Valley Bounty: Flour
There aren’t many farmers who grow and mill their own grain in western Massachusetts. But Clifford Hatch isn’t your average grower. “He’s always been an experimental farmer,” Sorrel Hatch, Clifford’s daughter, explained during a recent conversation. “He’s never satisfied just growing the things that he’s used to growing. He’s always going to grow something new every year.”
Sorrel was four years old when her family began homesteading in Gill. In those early days, her father focused on raising sheep and bees. But Upinngil, the family’s business, has shifted countless times over the years. When Sorrel graduated from college and returned home to help her father manage the farm, pick-your-own strawberries were the focal point of the business. Over a decade later, Upinngil now has a full farm store featuring a wide lineup of products from the farm including raw milk, cheese, fruit, vegetables, flowers, and baked goods.
With so much going on at Upinngil, Sorrel is the first to admit that growing grain isn’t exactly the financial backbone of the business. “It’s not a particularly profitable crop, to be honest,” she said. But Sorrel manages their bakery and she has enjoyed watching the popularity of their bread grow over the years. “I can’t make enough of it in my little kitchen to meet demand,” she explained. “And I really take a lot of pride in the fact that it’s made with usually at least 30% of our own whole-grain flour.”
The team at Upinngil grows three types of grains: wheat, rye, and buckwheat. They primarily think of buckwheat, Sorrel explained, as a cover crop. “Some years, that cover crop does successfully make it to maturity and we get a crop of grain to sell. It’s sort of just an extra little perk if it works out.” It didn’t work out in 2019. “The grain has to be standing at full maturity and dry when it’s harvested,” Sorrel told me. In drier climates, like the Midwest, that’s typically not a problem. But ‘lodging,’ what farmers call it when a crop gets bent over by weather conditions, is a chronic issue in the unpredictable New England weather. Last summer, heavy rains around the time of the buckwheat harvest knocked the crop down. The lodging was so severe that the harvest was lost and Upinngil couldn’t make buckwheat flour.
Fortunately, wheat grows on a different timeline than buckwheat and Upinngil’s 2019 wheat harvest fared much better than the buckwheat. Upinngil grows primarily winter wheat varieties, which are planted in the fall. “They over winter in the ground. So in the fall they come up and look like grass, like a very sparse lawn,” Sorrel explained. That winter coverage plays an important role in the farm’s soil health. When the rains come in the spring and the soil defrosts, “you can have a lot of erosion if you didn’t plant a cover crop,” Sorrel said.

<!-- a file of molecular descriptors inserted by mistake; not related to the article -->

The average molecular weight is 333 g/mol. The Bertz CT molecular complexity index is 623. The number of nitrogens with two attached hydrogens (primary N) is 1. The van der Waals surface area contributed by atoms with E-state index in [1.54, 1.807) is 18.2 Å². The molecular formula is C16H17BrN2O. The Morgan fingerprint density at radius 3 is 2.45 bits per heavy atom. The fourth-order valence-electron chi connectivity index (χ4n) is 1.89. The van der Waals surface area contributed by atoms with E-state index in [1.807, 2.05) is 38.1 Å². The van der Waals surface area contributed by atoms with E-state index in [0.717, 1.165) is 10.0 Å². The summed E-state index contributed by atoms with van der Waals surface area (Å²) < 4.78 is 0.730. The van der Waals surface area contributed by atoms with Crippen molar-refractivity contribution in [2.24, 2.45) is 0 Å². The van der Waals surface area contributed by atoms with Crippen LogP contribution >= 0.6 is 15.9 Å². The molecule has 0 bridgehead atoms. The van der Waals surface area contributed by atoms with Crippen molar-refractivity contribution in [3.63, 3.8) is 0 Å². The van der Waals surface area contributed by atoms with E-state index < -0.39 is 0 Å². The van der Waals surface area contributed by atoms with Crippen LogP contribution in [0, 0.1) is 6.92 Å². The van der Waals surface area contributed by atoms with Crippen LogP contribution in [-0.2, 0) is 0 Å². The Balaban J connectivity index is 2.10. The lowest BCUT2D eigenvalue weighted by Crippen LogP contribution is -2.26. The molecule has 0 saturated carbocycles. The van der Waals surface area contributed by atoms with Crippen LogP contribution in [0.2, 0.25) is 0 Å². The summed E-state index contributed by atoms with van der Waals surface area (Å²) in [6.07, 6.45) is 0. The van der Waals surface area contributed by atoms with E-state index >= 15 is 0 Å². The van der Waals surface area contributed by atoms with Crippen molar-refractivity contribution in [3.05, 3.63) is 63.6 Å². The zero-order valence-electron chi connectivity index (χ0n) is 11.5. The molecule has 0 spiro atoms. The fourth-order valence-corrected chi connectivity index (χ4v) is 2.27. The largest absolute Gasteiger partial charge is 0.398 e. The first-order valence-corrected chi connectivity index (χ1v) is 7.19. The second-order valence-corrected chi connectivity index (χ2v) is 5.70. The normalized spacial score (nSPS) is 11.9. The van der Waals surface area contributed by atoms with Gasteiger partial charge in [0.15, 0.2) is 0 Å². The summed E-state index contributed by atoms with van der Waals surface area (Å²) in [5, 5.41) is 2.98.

Having already established itself the previous fall, the wheat takes off quickly in the spring. “It looks like a beautiful field of green grass,” Sorrel said. In June, the plant flowers. It’s essential that the weather remains dry during this growth stage. Wet conditions can allow a fungus called Fusarium graminearum to flourish in the newly developing grain. This fungus produces a mycotoxin known as vomitoxin, which can make humans sick. Upinngil has their grain tested by a lab at the University of Vermont each year to make sure it is safe for consumption before they put it on the shelves for sale.
Last July, Upinngil took advantage of a well-timed dry spell and pulled in a great wheat harvest. Since the summer, Sorrel and the team has been milling the grain into flour. They sell the whole grain flour in the farm store and use it in their baked goods.
Cold January mornings make for a great time to bake up a warm treat. So search out some locally-grown flour at a farm store near you and try out a recipe from the Upinngil kitchen: Whole Grain Maple Walnut Scones.
Whole Grain Maple Walnut Scones, Recipe by Sorrel Hatch
Makes 16 medium small scones
2 cups whole grain wheat flour, 1.5 cups white all-purpose flour
1.5 tablespoon baking powder
1 teaspoon sea salt
1/2 cup (4 oz.) cold butter
1 cup coarsely chopped walnuts
3/4 cup fresh milk
1/2 cup pure maple syrup
1) In a large mixing bowl, whisk together the flour, baking powder, and salt.
2) With pastry cutter or stand mixer with paddle attachment, work in the butter until it’s in coarse crumbs and no bigger than pea sized chunks.
3) Stir in walnuts.
4) In a separate mixing bowl, whisk together the milk, maple syrup and egg until smooth.
5) Add the wet ingredients to the dry ingredients and stir until all is moistened and holds together.
6) Line a baking sheet with parchment; or grease lightly.
7) Turn dough out onto floured surface and knead briefly (about 10 times) with well-floured hands. Divide in half. Form each into round discs 6” across. Spritz or brush lightly with water, sprinkle on dry maple sugar or coarse turbinado sugar. Cut into 8 wedges. Freeze up to a month if desired.
8) Preheat oven to 350F. Divide rounds and space wedges out on baking sheet. Bake for 15 to 20 minutes, or until golden brown and a toothpick inserted into the center comes out clean.
Noah Baustin is the Communications Coordinator at CISA (Community Involved in Sustaining Agriculture)